(By Deborah L. Cohen) - When Jack Butorac spotted a sleepy pizza operation in Toledo, Ohio, he saw the makings of a winner, despite confessing he "knew nothing about pizza."
Nearly a decade later Marco's Pizza is the fastest-growing pizza chain no one has ever heard of. It's attempting to carve a slice of the saturated U.S. pizza market, bucking sluggish franchising trends and quickly adding new restaurants, even during the recession.
"He didn't brand it, he didn't distinguish it, he didn't emphasize the strengths," said Butorac of Italian-born Marco's founder Pasquale Giammarco, who established the business more than 30 years ago. "Pat Giammarco is a pizza guy, he's a real-estate guy. Smart guy, but branding, no."
Giammarco had focused on quality ingredients and consistent operations in growing the business to more than 100 stores. But he didn't think much about image, said Butorac, whose 35-year career has included stints helping the Chi-Chi's and Fuddruckers chains expand.
Butorac convinced Giammarco to let him form a franchise company to grow the brand. After setting it up in 2004, he recruited industry veterans to run everything from franchise sales to procurement. Butorac, who owns stores in Cleveland and Indianapolis, controls the majority; Giammarco has a smaller stake and owns stores primarily in Toledo, where Marco's is headquartered.
"I knew nothing about pizza," said Butorac, president of Marco's Franchising LLC. So he initially worked as a consultant to Giammarco to get a flavor of Marco's distinguishing characteristics: fresh dough made daily in stores, sauce from an old family recipe and a special blend of three cheeses.
"I was retired when I started this,'' joked the ebullient Butorac, 62, who commutes from his home in Louisville, Kentucky several times a month. "My wife said, 'You're' driving me crazy, find something to do.'"
Marco's, whose competition includes national rivals Pizza Hut, Domino's and Pappa John's, plus regional chains and mom-and-pops, has heady goals for growth that includes opening as many as 90 stores this year. Its aggressive rollout began in 2008 -tough times for the pizza industry - as rising gas prices were squeezing mainstay delivery sales and steep commodity costs pinched operators' wallets.
To skirt monetary challenges facing potential franchisees, Butorac raised $20 million in private equity funding to assist operators with down payments. He also established a leasing arm to help franchisees upgrade equipment or build entire stores, which typically cost $250,000 and post average annual sales of more than $700,000.
About 20 percent of franchisees opted for one of the programs, Butorac said, helping to bring Marco's current store count to 241 units, more than double the start of the franchise. Another 75 or so are in the pipeline.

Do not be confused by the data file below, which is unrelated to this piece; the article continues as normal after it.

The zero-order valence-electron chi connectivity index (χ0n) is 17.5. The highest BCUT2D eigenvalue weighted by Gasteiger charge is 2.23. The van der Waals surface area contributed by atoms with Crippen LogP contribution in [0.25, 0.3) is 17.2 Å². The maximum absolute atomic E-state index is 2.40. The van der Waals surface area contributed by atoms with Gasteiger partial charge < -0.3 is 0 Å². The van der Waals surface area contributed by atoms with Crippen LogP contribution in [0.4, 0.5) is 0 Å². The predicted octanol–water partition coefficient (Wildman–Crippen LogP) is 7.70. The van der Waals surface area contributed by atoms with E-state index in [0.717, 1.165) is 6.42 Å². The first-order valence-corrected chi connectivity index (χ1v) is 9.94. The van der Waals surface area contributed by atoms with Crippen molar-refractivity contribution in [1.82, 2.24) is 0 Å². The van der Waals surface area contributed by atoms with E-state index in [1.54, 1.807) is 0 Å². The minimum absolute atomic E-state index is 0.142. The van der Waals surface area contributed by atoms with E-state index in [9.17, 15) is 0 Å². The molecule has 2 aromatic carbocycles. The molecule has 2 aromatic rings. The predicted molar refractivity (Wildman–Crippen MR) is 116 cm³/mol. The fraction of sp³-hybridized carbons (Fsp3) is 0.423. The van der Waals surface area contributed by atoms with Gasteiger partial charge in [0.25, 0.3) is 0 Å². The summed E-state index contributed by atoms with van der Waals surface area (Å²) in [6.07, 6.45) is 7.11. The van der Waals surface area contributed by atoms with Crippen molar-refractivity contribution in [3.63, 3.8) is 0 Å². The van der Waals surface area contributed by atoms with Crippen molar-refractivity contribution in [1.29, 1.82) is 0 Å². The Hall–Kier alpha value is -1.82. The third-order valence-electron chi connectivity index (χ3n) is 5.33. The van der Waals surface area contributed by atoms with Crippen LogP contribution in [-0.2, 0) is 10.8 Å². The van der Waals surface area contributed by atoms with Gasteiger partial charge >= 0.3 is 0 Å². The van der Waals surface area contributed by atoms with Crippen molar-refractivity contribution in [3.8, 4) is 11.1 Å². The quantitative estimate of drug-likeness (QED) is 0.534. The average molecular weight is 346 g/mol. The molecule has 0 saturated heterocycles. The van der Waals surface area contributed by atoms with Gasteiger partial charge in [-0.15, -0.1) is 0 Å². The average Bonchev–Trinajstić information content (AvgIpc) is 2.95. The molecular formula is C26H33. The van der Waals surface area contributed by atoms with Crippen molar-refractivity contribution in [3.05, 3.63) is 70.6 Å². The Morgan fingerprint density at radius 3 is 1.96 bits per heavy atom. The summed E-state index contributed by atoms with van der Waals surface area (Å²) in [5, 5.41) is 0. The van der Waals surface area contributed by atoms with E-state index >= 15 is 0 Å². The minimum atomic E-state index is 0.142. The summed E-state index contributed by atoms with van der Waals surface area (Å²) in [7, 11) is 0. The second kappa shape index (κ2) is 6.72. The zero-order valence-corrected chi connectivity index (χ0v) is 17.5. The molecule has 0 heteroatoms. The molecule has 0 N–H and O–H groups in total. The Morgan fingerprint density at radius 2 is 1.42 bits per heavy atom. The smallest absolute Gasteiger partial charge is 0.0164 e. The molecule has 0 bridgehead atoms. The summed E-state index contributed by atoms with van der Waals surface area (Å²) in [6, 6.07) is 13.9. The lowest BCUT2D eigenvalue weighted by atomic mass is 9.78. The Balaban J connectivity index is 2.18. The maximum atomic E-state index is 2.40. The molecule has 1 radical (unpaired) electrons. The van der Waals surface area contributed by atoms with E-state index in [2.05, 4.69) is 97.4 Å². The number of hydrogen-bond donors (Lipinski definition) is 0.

"It helped us open a lot quicker than it would have if we needed to just come up with more capital," said Kirk Luchman, a 35-year-old franchisee, who along with partners, recently opened a second Marco's in Tallahassee, Florida and plans to open more.
Despite such rapid expansion, Steve West, a St. Louis-based restaurant analyst with Stifel Nicolaus, said Marco's faces headwinds in a $30 billion industry with little growth, continued high costs for ingredients such as wheat and increasing national awareness over obesity. The industry grew only slightly last year, he said, on the backs of the bigger chains.
"The pizza category is mature," West said. "It becomes very tough for somebody like that to expand in new markets. They have to be able to educate their consumer that they are a better pizza."
That's not stopping Butorac, who contends his chain, distinguished by its slogan "Ah!thentic Italian Pizza," will attract more business from the casual dining sector, where customers are feeling the budgetary pinch. He also hired a seasoned management team, which includes veterans from the likes of Pizza Hut parent Yum! Brands, Little Caesars, Wendy's and Domino's, offering them equity and a share of the royalties.
"If the company does well in development, there's an upside," said Peter Wise, a former Young & Rubicam brand strategist who serves as Marco's VP of marketing. "That's been a factor in how we've been able to grow quickly, even in a recession."
Of course there were pitfalls, such as figuring out how to maintain consistent ingredients across a range of growing markets; the chain, which is predominantly in Midwestern and Southeast states, is likely next pushing into California.
Tight controls are central to Butorac's vision for Marco's place in the pantheon of American eating options.
"A mushroom is a mushroom? No it isn't," insisted Butorac, who established a distribution arm after encountering food consistency problems in some new stores. "The fundamentals as far as the operations go - those were all fundamentals Marco's had before the takeover."
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